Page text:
Friday, 25 December 2015

A Reluctant Seasonal Post.

I watched the 1953 Alistair Sim version of Scrooge again tonight for about the hundredth time. No other film comes close in its capacity to keep me watching, so I thought I’d list its pro and cons.

Dislikes:

1. It’s about Christmas.

2. The middle section dealing with the ghosts of past, present and future drags mightily, and the special effects are risible even by 1950s standards.

3. There are far too many religious references in it.

4. Tiny Tim. He’d be OK if he was a snotty-nosed, obstreperous little tyke called Charlie, but the combination of alliteration and mawkishness has to be the all-time literary disaster. And it’s my opinion that the line ‘God bless us every one’ should have been edited out by the publisher on a non-negotiable basis, Dickens or no Dickens.

Likes:

1. Alistair Sim. Brilliant.

2. Kathleen Harrison (Scrooge’s housekeeper.) Never fails to engage, whatever she does. Her line: 'A Christmas present? For me?' touched the strings admirably where the TT creature failed miserably.

3. Marley makes an excellent ghost.

4. The pre-visitation Scrooge is compellingly hard.

5. The post-visitation Scrooge is delightfully dotty.

6. It’s about a man being rescued from a dark place. That’s the clincher. Stories of people coming out of the dark and into the light never fail to move me. (Pity it had to be at Christmas.)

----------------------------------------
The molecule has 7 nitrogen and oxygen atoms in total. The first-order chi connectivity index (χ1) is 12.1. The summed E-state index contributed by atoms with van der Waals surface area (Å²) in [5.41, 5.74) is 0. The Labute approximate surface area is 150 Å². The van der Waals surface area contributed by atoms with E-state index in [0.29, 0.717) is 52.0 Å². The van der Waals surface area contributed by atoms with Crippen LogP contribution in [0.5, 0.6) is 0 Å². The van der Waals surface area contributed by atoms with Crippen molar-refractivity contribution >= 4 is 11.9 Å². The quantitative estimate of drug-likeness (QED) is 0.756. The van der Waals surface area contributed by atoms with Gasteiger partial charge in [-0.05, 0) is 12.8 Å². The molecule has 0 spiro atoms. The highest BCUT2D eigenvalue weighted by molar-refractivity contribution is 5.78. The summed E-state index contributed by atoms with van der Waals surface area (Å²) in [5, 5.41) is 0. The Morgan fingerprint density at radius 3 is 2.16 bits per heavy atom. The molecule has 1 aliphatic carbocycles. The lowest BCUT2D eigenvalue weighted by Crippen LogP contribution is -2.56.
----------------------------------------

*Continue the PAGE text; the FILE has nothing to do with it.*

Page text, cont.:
*  *  *

And talking of God (sort of, briefly) I have a trivial question for you Germans out there:

You know how there’s a trend these days for people to liberally scatter ‘OMG!’ all over emails, YouTube comments and so on? Do Germans liberally scatter ‘GIH!’?

6 comments:

Anonymous said...

I, too, have seen this movie about a hundred times. Alistair Sim must have been in great shape. Notice how he does the polka at the end?
n.

JJ Beazley said...

I thought he looked in pretty great shape when he was chasing his housekeeper through the apartment and down the stairs on Christmas morning. In fact, that scene is my favourite in the film. It's surprisingly modern in the way it mixes energy, humour and pathos, and he and Kathleen Harrison worked brilliantly together.

JJ Beazley said...

By the way, Nancy, do you think you might have a quiet word with your pesky daughter and encourage her to start posting to her Tumblr again? It's one of my favourite diversions.

Anonymous said...

I will when she returns from across the pond.

JJ Beazley said...

The pond? You mean she's escaped to civilisation?!

Anonymous said...

Yes, but she's on her way back to the land of Trump. Said to tell you she'll post to Tumblr soon.